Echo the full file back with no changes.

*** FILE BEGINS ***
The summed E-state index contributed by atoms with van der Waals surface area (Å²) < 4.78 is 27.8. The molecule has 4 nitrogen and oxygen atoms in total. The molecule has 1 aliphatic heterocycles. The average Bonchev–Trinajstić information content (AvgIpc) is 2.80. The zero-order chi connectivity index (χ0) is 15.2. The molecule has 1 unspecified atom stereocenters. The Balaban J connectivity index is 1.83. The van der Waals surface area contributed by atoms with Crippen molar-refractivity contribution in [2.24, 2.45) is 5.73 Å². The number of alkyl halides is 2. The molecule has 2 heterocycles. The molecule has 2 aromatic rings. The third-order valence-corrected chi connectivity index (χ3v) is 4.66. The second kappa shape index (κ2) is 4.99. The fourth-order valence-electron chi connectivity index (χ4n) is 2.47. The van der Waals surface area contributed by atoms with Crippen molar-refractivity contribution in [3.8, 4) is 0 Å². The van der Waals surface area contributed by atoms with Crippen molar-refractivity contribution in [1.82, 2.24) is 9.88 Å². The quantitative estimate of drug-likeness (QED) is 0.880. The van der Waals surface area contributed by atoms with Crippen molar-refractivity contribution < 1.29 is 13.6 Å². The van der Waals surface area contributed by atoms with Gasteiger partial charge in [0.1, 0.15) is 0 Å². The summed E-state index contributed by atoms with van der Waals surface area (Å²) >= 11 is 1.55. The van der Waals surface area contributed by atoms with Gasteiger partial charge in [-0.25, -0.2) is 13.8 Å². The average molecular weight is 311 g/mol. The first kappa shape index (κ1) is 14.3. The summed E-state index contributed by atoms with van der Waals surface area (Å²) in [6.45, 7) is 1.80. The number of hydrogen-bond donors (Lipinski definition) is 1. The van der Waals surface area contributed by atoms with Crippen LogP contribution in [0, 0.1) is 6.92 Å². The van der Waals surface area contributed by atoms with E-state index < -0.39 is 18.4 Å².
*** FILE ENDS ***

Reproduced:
The summed E-state index contributed by atoms with van der Waals surface area (Å²) < 4.78 is 27.8. The molecule has 4 nitrogen and oxygen atoms in total. The molecule has 1 aliphatic heterocycles. The average Bonchev–Trinajstić information content (AvgIpc) is 2.80. The zero-order chi connectivity index (χ0) is 15.2. The molecule has 1 unspecified atom stereocenters. The Balaban J connectivity index is 1.83. The van der Waals surface area contributed by atoms with Crippen molar-refractivity contribution in [2.24, 2.45) is 5.73 Å². The number of alkyl halides is 2. The molecule has 2 heterocycles. The molecule has 2 aromatic rings. The third-order valence-corrected chi connectivity index (χ3v) is 4.66. The second kappa shape index (κ2) is 4.99. The fourth-order valence-electron chi connectivity index (χ4n) is 2.47. The van der Waals surface area contributed by atoms with Crippen molar-refractivity contribution in [3.8, 4) is 0 Å². The van der Waals surface area contributed by atoms with Crippen molar-refractivity contribution in [1.82, 2.24) is 9.88 Å². The quantitative estimate of drug-likeness (QED) is 0.880. The van der Waals surface area contributed by atoms with Crippen molar-refractivity contribution < 1.29 is 13.6 Å². The van der Waals surface area contributed by atoms with Gasteiger partial charge in [0.1, 0.15) is 0 Å². The summed E-state index contributed by atoms with van der Waals surface area (Å²) >= 11 is 1.55. The van der Waals surface area contributed by atoms with Gasteiger partial charge in [-0.25, -0.2) is 13.8 Å². The average molecular weight is 311 g/mol. The first kappa shape index (κ1) is 14.3. The summed E-state index contributed by atoms with van der Waals surface area (Å²) in [6.45, 7) is 1.80. The number of hydrogen-bond donors (Lipinski definition) is 1. The van der Waals surface area contributed by atoms with Crippen LogP contribution in [0, 0.1) is 6.92 Å². The van der Waals surface area contributed by atoms with E-state index < -0.39 is 18.4 Å².